(8)

The maximum value of the friction force *F*_{fr} is achieved when sliding. The values of *F*_{fr} are within the range from 0.25 to 0.90, *φ* – 14…42. Besides, friction is significantly affected by soil moisture. At decreased moisture from 0 to 8-10%, moist soil does not stick to the surface. It is the case of true friction when the friction coefficient does not depend on humidity. The increase in F_{fr} is explained by the appearance of the molecular attraction forces of soil particles to the surface. When the moisture increases to 50-80%, it plays the role of a lubricant, decreasing F_{fr}. The friction force F_{fr} is influenced by the mechanical composition of the soil, i.e. the content of physical clay (particles less than 0.1 mm in diameter). To determine the stickiness, one can also use the well-known equation:

(9)

where *P*_{det} is the force required to detach from the soil, N; *S* is the area of the contact surface, m^{2}. This force can manifest itself in two ways.

– as a resistance when the soil slides on the surface of the working tools.

– as a resistance corresponding to the separation of solids in contact with working tools.

Slip resistance from sticking is determined by the formula, (10):

(10)

where *p*_{0} is the coefficient of specific adhesion in the absence of normal pressure, Pa; *p* is the coefficient of specific adhesion caused by normal pressure, Pa; *S* is the visible contact area, m^{2}; *N* is the normal pressure force, N (Kuznetsov et al. 2020).

Comparing and it is clear that the friction and adhesion laws have significant differences. Adhesion, unlike friction, depends not only on the normal pressure and the properties of the working surface of the material, but also on the contact area, and is manifested even in the absence of normal pressure *N*. The stickiness of the soil depends on the mechanical composition (dispersion), moisture content, the material of the surface of the working tool, and the specific pressure. As the dispersion increases, the stickiness increases, therefore clay soils are more sticky than sandy ones. Structureless soils are more sticky than structural ones. Stickiness manifests itself only at certain moisture:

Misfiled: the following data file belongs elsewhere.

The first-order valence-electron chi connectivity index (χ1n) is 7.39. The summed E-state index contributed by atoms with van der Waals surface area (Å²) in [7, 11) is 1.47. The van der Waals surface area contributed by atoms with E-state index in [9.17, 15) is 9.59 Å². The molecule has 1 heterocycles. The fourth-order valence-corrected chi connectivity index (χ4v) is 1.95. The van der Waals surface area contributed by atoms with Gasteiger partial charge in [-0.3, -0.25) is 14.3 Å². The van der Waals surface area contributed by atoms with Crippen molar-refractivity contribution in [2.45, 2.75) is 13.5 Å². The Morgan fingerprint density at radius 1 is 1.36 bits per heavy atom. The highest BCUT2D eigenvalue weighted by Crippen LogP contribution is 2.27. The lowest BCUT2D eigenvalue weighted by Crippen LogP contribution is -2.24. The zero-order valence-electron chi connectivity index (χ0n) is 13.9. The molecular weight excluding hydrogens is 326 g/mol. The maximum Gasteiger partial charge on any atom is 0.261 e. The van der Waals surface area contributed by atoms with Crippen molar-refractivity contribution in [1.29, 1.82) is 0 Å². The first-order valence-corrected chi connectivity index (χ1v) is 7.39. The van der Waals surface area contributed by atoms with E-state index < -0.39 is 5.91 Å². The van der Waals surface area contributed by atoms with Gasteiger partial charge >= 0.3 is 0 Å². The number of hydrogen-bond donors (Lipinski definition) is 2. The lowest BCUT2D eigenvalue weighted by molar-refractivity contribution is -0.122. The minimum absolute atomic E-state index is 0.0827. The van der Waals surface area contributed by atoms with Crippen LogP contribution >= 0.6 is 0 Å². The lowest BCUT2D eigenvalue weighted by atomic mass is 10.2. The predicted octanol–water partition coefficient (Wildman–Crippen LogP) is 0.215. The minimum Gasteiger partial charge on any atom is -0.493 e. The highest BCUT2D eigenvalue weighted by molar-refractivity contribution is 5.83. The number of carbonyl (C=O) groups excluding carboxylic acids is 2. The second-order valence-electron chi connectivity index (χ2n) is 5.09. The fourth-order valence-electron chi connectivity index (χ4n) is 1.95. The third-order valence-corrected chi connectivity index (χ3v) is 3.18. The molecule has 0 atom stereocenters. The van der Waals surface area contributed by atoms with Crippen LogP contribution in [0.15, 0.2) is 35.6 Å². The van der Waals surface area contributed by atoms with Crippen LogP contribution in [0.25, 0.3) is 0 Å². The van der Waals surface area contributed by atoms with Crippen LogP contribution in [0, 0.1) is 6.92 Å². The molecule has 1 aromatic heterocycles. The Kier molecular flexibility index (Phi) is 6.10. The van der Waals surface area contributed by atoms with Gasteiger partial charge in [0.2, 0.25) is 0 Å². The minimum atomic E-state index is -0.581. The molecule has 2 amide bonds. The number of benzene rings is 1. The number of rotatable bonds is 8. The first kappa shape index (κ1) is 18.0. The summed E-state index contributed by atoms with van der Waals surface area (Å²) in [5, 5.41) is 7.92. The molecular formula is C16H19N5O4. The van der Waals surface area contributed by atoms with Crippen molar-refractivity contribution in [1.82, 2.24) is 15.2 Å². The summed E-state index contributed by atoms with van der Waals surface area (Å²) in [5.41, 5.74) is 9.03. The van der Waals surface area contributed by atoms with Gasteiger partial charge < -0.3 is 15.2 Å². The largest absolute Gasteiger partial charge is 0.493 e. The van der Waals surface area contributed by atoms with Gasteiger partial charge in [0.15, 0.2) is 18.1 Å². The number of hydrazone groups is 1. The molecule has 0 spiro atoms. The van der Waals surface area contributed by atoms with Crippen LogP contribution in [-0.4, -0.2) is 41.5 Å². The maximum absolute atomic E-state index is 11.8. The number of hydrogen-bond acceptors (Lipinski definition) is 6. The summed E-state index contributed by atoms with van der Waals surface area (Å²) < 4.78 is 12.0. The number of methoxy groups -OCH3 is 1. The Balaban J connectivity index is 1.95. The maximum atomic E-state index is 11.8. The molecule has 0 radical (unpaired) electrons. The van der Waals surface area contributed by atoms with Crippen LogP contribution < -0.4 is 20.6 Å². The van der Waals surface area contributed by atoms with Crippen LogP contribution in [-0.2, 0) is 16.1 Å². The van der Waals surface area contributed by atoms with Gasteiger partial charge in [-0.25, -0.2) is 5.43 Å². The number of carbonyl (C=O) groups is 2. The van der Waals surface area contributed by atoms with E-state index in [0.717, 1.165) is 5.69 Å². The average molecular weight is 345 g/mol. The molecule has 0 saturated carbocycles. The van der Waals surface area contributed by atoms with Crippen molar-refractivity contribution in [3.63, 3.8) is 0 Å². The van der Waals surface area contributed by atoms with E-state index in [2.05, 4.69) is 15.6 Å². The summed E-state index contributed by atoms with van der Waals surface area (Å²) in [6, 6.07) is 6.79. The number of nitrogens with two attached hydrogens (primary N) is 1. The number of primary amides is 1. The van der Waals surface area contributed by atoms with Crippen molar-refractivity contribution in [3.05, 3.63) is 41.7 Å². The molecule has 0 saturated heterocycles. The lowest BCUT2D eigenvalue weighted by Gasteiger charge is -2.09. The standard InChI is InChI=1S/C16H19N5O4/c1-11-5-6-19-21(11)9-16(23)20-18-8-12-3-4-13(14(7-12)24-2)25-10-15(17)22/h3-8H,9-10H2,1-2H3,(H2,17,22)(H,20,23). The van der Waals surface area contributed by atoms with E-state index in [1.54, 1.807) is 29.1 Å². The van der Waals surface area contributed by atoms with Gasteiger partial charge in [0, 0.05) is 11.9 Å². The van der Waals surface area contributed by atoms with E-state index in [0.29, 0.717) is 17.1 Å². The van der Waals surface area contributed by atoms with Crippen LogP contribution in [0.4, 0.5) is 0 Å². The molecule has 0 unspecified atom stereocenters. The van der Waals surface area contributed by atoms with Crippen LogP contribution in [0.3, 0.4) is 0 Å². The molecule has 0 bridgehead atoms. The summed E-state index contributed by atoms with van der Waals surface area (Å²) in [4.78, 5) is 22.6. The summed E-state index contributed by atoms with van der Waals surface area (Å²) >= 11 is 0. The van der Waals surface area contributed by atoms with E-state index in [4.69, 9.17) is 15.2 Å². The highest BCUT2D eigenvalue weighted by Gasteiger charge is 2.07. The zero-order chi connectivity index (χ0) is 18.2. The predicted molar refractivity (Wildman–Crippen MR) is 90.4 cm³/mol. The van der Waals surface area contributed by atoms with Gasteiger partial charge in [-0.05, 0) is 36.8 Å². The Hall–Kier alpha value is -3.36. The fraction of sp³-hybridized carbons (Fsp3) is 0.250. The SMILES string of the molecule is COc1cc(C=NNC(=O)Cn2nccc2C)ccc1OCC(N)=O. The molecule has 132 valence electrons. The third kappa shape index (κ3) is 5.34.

– for structureless soils – at a relative humidity of 40-50%;

– for structural soils – 60-70%.

With increasing moisture, the stickiness first increases, and then decreases. The lint of the brush drum is made of nylon or dacron, which reduces the stickiness. The soil will stick to the working surface of the lint if the adhesion and friction forces between the soil particles or aggregates of the moving layer are less than the friction and adhesion forces between the soil and the working surface, i.e.

(11)

where *C*_{0} is the soil adhesion coefficient, *σ* is the normal pressure Since the force is nothing but the pulse velocity or the rate of change in momentum *mv*, for further calculations we will express the impact velocity through the force. First, we write down the equation for determining the period of free vibrations for the lint fixed in the drum

(12)

where is the length of the lint, m; *δ* is the specific weight of the lint per unit length N/m^{4}; *E* is the elastic modulus of the lint, Pa; *I* is the second moment of the lint, m^{4}; *g* is the acceleration of gravity (g = 9.81 m/s^{2}) (Kuznetsov et al. 2020; Kleuker and Hoffmann 2022). To make lint lagging behind the coil of the spring at the impact, the period of lint’s own vibration should be greater than that of the coil against which the impact occurs.

Therefore, the period of free oscillation of the lint will be hence

(13)

(14)

Now it is possible to determine the necessary and sufficient force impulse to clean the lint surface from the soil. We substitute the values of force and time, defined above (the period of free oscillation) into the following formula:

where *t= T* and *F* will take the values discussed above. Then the impulse offeree will be equal to

(15)

while the impulse offeree, necessary and sufficient for cleaning the surface of the lint from the soil must be greater than this value, namely:

(16)

Based on the inequality (11), it is possible to determine the theoretical impact velocity on the brush lint, necessary for cleaning it from the soil

(17)

Substituting expressions (6) and (17) into formula (8), we get

(18)

Based on the obtained formula, we construct a graph (Figure 5).

**Figure 5: Dependence of the degree of lint cleaning on the impact velocity**

To determine the diameter of the wire for the spring, it is required to calculate the contact area between the lint and the coil of the spring. Based on the basic formulas of the contact interaction mechanics, and taking into account that a contact spot is fairly small, we make the following assumption: the lint and the spring wire are considered as the contact of two cylinders (Figure 6) crossing at an angle, and due to the small contact spot, we assume that the spot is circular. To determine the friction force (7), it is necessary to determine the normal force and the friction coefficient (Kuznetsov et al. 2020; Kleuker and Hoffmann 2022). The normal force is determined by